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How To Date U.S. Postcards by Postage Amount

You can approximate the date a postcard was manufactured by the amount of postage required to mail it.  If unused, the stampbox usually has the postage requirements.  You can also use this chart if the postcard is used, but with an unreadable postmark date.  However, keep in mind that a postcard might be postally used many years after manufacture, or someone may have used a higher denomination stamp than was required.

  Postage Rate     Valid for Years  
One Cent 1898 - 1917
1919 - 1925
1928 - 1951
Two Cents 1917 - 1919
1925 - 1928
1952 - 1958
Three Cents 1958 - 1962
Four Cents 1963 - 1967
Five Cents 1968 - May 1971
Six Cents May 1971 - Mar 1974
Seven Cents Sep 1975 - Dec 1975
Eight Cents Mar 1974 - Sep 1975
Nine Cents 1976 - May 1978
Ten Cents May 1978 - Mar 1981
Twelve Cents Mar to Oct 1981
Thirteen Cents Nov 1981 - Feb 1985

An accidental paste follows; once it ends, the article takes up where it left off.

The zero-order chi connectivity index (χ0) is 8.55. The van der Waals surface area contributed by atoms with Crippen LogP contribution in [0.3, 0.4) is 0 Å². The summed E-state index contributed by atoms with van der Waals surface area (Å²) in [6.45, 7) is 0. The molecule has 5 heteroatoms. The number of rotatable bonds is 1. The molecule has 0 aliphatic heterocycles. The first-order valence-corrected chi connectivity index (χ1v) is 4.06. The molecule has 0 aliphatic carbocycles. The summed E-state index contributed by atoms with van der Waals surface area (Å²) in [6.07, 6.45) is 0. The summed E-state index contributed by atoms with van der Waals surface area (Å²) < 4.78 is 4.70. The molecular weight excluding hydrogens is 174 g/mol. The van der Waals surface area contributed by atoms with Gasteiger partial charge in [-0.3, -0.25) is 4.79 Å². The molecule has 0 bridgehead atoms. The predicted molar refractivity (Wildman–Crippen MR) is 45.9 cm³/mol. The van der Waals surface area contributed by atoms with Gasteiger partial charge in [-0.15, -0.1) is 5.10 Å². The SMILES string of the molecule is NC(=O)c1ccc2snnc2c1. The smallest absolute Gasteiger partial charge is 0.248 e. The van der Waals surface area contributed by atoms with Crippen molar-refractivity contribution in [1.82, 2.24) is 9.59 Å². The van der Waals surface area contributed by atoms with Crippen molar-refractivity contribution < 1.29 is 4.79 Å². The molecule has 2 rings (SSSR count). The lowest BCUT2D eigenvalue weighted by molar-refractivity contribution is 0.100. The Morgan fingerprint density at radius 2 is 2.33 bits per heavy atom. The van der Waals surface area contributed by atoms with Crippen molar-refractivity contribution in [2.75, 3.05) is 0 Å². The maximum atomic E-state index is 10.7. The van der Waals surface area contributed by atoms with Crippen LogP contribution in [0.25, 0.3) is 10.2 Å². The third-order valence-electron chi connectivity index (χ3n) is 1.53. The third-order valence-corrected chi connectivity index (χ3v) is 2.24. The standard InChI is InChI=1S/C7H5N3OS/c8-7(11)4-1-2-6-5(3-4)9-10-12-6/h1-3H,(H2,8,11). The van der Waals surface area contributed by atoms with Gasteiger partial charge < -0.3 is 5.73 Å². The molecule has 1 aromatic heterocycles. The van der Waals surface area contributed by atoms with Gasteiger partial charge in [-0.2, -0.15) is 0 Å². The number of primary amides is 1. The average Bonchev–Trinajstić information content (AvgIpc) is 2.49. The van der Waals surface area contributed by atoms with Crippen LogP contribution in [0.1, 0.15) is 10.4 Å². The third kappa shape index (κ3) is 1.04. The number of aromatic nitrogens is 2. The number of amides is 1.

Fourteen Cents Feb 1985 - Apr 1988
Fifteen Cents Apr 1988 - Feb 1991
Nineteen Cents Feb 1991 - 1994
Twenty Cents 1995 - Jun 2001
Twenty-One Cents Jul 2001 - Jun 2002
Twenty-Three Cents Jul 2002 - Dec 2005
Twenty-Four Cents Jan 2006 - May 2007
Twenty-Six Cents May 2007 -

Another clue to postcard manufacture can be found in the address of the publisher.  Two-digit postal zones were introduced in 1943, and were in-between the city and state, such as Des Moines 17, Iowa.  5-digit ZIP codes were introduced in Jan 1963, and follow the state, such as Des Moines, Iowa 50304.  Zip + 4 codes were introduced in Oct 1983, such as Des Moines, Iowa 50304-0943.